Article 31 states that countries cannot expel a refugee for arriving by irregular means if they are coming from "a territory where their life or freedom was threatened" provided these people present themselves to authorities and show good cause for entering via illegal means. I also states that nations will not apply restrictions to the movements of refugees other than "those which are necessary" until their status is confirmed or they gain admission into another country.

Article 33 concerns returning refugees to the area from which they are fleeing and states that this should not happen where the person's life would be threatened on account of their "race, religion, nationality, membership of a particular social group or political opinion".

These articles can be contravened where there are "reasonable grounds" that the refugee is a "danger to the security of the country" or has been convicted of a serious crime which would constitute a threat to the community of the country.

The SNP have previously described the Borders Bill as "regressive" and said that the Tories have shown "zero compassion" through their support of it.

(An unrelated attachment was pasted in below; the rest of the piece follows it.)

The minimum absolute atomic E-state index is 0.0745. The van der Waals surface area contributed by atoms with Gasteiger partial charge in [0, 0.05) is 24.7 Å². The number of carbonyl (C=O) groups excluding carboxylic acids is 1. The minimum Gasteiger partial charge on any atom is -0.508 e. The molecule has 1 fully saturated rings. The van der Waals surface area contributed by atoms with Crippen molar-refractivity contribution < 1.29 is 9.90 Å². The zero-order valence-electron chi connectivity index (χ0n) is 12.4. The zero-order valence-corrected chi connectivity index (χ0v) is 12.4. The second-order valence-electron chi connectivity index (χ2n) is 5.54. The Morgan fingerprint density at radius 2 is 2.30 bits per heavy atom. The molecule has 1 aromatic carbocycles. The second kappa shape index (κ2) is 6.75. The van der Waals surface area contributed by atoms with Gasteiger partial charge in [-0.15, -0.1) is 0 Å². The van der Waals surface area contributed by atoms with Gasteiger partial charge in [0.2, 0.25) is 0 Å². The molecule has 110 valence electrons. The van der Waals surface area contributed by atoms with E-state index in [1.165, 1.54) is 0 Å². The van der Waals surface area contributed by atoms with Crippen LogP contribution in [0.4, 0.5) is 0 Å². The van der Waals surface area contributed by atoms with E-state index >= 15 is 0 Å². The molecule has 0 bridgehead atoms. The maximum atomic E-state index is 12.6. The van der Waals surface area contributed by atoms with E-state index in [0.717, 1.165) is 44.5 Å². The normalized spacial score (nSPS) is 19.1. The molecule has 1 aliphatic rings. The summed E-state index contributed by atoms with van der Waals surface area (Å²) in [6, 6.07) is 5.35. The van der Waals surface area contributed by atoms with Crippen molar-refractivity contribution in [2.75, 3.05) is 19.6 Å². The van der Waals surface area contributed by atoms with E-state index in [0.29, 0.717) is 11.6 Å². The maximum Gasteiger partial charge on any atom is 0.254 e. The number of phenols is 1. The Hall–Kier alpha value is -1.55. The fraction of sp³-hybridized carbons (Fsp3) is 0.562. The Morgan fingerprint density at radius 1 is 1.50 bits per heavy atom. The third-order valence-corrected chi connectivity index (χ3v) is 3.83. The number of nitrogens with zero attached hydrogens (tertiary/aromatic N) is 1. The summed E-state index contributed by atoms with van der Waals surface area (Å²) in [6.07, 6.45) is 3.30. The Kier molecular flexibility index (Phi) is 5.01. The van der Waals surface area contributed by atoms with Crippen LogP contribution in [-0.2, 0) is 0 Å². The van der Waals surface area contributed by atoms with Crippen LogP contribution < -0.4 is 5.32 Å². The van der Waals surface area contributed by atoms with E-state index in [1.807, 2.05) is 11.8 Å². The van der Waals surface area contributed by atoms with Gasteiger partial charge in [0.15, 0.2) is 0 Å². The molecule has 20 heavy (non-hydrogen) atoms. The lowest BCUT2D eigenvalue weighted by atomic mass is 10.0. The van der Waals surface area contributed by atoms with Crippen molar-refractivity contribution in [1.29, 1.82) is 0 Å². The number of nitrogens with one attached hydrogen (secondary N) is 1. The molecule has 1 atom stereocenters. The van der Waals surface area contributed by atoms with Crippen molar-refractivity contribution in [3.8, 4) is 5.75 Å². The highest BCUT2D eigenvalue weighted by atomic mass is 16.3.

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The party's immigration spokesperson at Westminster Anne McLaughlin (above) has described the Borders Bill as a "full-frontal assault" on the UN Refugee Convention.

She said:  “There has rightly been widespread condemnation from MPs and charities about this bill but the Tories continue to bury their head in the sand and plough ahead with legislation that breaches the UK’s international obligations. Indeed, it is a full-frontal assault on the Refugee Convention.

"The Home Secretary must now listen to the concerns raised by parties and charities alike and immediately U-turn on implementing this Bill.

“Scotland has shown it wants to take a different path - one that is open and welcoming and plays its part on the world stage. That will only be achieved with the full powers of independence.”